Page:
Jones's Minimal

Low-Wage Labor in the United States

By David Griffith

Subjects: Anthropology Of Work
Series: SUNY series in the Anthropology of Work
Paperback : 9780791413104, 266 pages, March 1993
Hardcover : 9780791413098, 266 pages, March 1993

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Table of contents

Tables and Figures


Part I. Introduction

1. The Growth of Low-Wage Labor in the Production of Food


Theoretical, Methodological, and Empirical Contributions of the Current Work
Methodological Considerations
Seafood Processing, Poultry Processing, and Agriculture Within the Culture and Political Economy of the Rural South


2. An Anthropology of Labor under Advanced Capitalism


Theoretical Background: Relationships Between International and Domestic Labor Processes


Part II. Industry Organization: A Comparative Overview

3. Seafood Processing in Eastern North Carolina: An Overview


General Concerns of the Industry
Perceived Problems: Welfare, Low Wages, and the Labor Supply
Influences of Levels of Regional Development on Seafood Processing
Domestic Production and Labor Market Dynamics
Work Settings
Organization of Work
Work Organization, Recruitment, and Dependence on the Seafood Industry


4. The Poultry Industry in the Southeast United States


Changes in the Poultry Industry: The 1940s to Today
The Influence of the Local Economy on the Poultry Industry
Wages, Benefits, and Union Activity in the Four Regions
Work Organization in the Industry
Conclusion: A Comparative Discussion of Seafood and Poultry Production


Part III. Household and Community in Patterns of Labor Control

5. Shucking Shellfish, Picking Crab: A Profile of North Carolina Seafood Processing Workers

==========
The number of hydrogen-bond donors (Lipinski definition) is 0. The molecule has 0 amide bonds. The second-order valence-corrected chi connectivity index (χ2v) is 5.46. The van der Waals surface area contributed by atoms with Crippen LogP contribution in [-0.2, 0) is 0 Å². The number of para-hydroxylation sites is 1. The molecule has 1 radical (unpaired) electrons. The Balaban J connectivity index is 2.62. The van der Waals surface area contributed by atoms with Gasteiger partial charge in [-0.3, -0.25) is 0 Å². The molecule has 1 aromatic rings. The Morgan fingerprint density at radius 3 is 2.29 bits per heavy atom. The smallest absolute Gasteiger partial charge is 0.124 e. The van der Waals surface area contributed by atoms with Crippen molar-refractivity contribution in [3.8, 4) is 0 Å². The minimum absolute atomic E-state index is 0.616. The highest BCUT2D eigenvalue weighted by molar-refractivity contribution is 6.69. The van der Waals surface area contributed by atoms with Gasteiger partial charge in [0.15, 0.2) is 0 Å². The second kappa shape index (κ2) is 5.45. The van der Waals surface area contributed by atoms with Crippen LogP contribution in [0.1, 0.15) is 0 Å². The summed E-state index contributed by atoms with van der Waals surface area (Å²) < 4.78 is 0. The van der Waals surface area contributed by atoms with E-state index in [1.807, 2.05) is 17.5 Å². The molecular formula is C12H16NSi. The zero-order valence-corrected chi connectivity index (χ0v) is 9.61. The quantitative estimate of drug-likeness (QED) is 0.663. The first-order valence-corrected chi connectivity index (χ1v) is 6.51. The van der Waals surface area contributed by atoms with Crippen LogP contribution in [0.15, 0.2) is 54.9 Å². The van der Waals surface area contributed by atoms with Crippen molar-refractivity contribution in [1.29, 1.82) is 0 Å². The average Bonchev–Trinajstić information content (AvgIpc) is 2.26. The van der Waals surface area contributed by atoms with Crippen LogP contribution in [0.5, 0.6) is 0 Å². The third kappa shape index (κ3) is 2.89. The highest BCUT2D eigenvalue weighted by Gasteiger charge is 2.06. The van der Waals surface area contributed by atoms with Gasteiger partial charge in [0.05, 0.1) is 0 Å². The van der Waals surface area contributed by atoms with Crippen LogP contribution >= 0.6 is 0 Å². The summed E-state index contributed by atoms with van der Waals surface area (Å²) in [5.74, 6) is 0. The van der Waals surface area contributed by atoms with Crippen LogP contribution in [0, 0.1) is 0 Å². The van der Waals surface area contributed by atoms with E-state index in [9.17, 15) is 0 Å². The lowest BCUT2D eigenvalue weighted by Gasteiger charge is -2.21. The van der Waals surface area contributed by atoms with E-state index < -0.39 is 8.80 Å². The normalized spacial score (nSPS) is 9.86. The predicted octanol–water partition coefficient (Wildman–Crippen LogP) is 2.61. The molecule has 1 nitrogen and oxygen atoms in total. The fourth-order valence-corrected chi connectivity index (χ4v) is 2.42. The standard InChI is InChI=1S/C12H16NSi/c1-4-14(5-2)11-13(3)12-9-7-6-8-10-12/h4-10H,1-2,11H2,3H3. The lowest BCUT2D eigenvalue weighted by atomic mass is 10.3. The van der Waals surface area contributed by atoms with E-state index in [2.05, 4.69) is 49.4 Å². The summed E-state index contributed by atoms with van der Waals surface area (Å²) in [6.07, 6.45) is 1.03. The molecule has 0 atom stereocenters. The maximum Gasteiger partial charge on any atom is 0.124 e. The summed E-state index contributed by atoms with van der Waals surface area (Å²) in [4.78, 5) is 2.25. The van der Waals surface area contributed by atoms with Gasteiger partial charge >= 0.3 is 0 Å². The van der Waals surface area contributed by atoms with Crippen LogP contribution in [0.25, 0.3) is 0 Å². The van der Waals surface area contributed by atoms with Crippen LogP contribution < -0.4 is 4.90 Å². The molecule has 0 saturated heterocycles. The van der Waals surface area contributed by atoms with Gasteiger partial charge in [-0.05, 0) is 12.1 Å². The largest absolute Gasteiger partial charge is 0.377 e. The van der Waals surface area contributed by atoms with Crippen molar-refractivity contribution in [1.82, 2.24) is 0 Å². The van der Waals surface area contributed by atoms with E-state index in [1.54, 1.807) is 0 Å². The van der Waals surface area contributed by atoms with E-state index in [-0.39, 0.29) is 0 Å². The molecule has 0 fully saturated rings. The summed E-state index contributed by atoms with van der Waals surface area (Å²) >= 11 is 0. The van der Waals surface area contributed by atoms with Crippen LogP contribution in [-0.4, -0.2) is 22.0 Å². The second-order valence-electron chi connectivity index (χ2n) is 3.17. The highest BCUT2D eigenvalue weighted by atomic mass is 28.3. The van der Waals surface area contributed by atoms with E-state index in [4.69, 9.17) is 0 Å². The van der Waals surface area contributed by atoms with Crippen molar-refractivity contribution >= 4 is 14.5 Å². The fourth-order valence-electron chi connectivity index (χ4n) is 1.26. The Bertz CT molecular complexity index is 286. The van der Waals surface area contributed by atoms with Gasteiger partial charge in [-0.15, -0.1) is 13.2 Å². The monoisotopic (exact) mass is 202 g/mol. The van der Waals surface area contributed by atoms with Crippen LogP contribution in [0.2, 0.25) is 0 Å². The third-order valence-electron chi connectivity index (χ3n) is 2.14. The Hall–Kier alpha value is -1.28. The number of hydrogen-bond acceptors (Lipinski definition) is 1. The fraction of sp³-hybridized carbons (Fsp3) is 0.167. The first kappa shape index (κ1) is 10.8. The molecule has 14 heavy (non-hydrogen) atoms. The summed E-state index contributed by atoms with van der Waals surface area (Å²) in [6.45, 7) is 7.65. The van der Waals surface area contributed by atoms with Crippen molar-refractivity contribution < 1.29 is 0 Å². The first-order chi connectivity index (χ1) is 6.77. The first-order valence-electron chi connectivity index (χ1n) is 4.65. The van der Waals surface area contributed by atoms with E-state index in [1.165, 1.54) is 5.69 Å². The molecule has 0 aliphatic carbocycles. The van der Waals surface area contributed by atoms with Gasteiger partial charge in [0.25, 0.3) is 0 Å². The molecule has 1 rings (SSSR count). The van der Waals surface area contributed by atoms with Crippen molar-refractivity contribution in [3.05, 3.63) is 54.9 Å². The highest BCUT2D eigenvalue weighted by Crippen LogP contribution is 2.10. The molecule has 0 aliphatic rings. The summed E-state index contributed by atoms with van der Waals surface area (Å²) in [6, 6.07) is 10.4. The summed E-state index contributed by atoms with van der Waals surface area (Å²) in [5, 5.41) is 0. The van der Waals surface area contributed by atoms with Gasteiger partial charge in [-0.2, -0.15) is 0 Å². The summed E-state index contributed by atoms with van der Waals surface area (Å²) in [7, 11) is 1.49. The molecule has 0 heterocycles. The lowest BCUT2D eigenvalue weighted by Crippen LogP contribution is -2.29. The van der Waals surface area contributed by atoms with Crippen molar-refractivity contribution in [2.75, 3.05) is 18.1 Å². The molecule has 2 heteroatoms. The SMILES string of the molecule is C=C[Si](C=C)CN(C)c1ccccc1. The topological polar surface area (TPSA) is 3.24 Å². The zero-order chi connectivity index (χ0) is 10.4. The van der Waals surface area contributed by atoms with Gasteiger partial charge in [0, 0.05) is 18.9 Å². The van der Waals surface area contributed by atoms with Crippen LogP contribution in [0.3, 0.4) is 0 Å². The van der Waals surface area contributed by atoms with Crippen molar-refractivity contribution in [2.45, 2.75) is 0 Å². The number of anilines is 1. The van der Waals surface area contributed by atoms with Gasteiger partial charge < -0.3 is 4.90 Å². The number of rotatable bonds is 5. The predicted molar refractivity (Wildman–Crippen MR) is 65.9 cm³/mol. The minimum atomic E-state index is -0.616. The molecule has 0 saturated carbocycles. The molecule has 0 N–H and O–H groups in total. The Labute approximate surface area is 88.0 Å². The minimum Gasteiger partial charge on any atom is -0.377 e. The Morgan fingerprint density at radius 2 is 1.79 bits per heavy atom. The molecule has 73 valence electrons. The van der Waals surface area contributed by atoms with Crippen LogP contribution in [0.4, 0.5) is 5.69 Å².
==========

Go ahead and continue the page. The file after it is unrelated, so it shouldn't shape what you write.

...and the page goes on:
Patterns of Work and Unemployment in Seafood Processing Workers' Households
Skilled and Unskilled in Workers' Households: Comparisons of Ethnicity and Seasonality
Household Complexity


6. Foundations of Divergence Within the Seafood Processing Labor Force


The Seafood Processing Labor Force: An Exercise in Classification
Labor Force Implications of Limited Entry and Coastal Development


7. Family, Community, and the Construction of Labor Markets in the U. S. Poultry Industry


Sexual and Ethnic Compositions of Plant Work Forces
Changes in Labor Force Compositions Over Time
Network Recruitment
North Georgia and North Carolina Revisited: 1988 to 1989


8. Swollen Hearts, Swollen Hands: Labor Relations in the U. S. Poultry Industry


Occupational Injury as a Reflection of Labor Relations
Injury, Worker Productivity, and Labor Control
The Developing Role of New Immigrants in Industry Labor Control Strategies
Formal Organizations, Worker Organization Among Immigrants, and the Overlap Between Agriculture and Processing Plant Labor Markets
Native Workers' Responses to New Immigrants in the Plants


Part IV. Conclusion: Case Studies in Theoretical Perspective

9. Towards a Theory of Low-Wage Labor Under Advanced Capitalism


Background to the Development of Legal Imported Labor